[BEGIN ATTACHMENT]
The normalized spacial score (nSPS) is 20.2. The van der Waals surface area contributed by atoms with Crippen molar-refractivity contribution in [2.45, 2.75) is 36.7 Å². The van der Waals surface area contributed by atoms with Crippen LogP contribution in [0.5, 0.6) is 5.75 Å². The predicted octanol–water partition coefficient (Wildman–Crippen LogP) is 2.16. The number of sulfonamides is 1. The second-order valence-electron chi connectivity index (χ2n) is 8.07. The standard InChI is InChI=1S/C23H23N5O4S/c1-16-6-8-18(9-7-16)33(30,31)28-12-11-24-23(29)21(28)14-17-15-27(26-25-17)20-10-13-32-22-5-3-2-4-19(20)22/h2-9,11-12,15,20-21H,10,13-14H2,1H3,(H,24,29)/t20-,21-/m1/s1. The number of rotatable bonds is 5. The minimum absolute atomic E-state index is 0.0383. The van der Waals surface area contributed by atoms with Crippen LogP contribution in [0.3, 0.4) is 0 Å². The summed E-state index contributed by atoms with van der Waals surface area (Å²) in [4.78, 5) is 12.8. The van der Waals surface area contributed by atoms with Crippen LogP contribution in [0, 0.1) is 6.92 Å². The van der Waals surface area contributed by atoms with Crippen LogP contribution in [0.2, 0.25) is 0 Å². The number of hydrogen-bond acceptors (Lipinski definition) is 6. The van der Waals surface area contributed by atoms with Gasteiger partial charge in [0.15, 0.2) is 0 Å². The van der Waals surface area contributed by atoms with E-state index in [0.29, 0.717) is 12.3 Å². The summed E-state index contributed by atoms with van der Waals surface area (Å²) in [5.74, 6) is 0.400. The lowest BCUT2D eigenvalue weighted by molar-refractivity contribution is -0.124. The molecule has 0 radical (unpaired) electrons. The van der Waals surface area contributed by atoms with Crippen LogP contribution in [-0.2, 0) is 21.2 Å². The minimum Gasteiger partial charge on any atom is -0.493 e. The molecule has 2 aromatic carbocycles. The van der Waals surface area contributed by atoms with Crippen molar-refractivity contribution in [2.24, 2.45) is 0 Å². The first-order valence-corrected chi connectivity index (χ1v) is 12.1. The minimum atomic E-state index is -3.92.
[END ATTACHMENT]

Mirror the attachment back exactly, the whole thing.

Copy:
The normalized spacial score (nSPS) is 20.2. The van der Waals surface area contributed by atoms with Crippen molar-refractivity contribution in [2.45, 2.75) is 36.7 Å². The van der Waals surface area contributed by atoms with Crippen LogP contribution in [0.5, 0.6) is 5.75 Å². The predicted octanol–water partition coefficient (Wildman–Crippen LogP) is 2.16. The number of sulfonamides is 1. The second-order valence-electron chi connectivity index (χ2n) is 8.07. The standard InChI is InChI=1S/C23H23N5O4S/c1-16-6-8-18(9-7-16)33(30,31)28-12-11-24-23(29)21(28)14-17-15-27(26-25-17)20-10-13-32-22-5-3-2-4-19(20)22/h2-9,11-12,15,20-21H,10,13-14H2,1H3,(H,24,29)/t20-,21-/m1/s1. The number of rotatable bonds is 5. The minimum absolute atomic E-state index is 0.0383. The van der Waals surface area contributed by atoms with Crippen LogP contribution in [0.3, 0.4) is 0 Å². The summed E-state index contributed by atoms with van der Waals surface area (Å²) in [4.78, 5) is 12.8. The van der Waals surface area contributed by atoms with Crippen LogP contribution in [0, 0.1) is 6.92 Å². The van der Waals surface area contributed by atoms with Crippen LogP contribution in [0.2, 0.25) is 0 Å². The number of hydrogen-bond acceptors (Lipinski definition) is 6. The van der Waals surface area contributed by atoms with Gasteiger partial charge in [0.15, 0.2) is 0 Å². The van der Waals surface area contributed by atoms with E-state index in [0.29, 0.717) is 12.3 Å². The summed E-state index contributed by atoms with van der Waals surface area (Å²) in [5.74, 6) is 0.400. The lowest BCUT2D eigenvalue weighted by molar-refractivity contribution is -0.124. The molecule has 0 radical (unpaired) electrons. The van der Waals surface area contributed by atoms with Crippen LogP contribution in [-0.2, 0) is 21.2 Å². The minimum Gasteiger partial charge on any atom is -0.493 e. The molecule has 2 aromatic carbocycles. The van der Waals surface area contributed by atoms with Crippen molar-refractivity contribution in [2.24, 2.45) is 0 Å². The first-order valence-corrected chi connectivity index (χ1v) is 12.1. The minimum atomic E-state index is -3.92.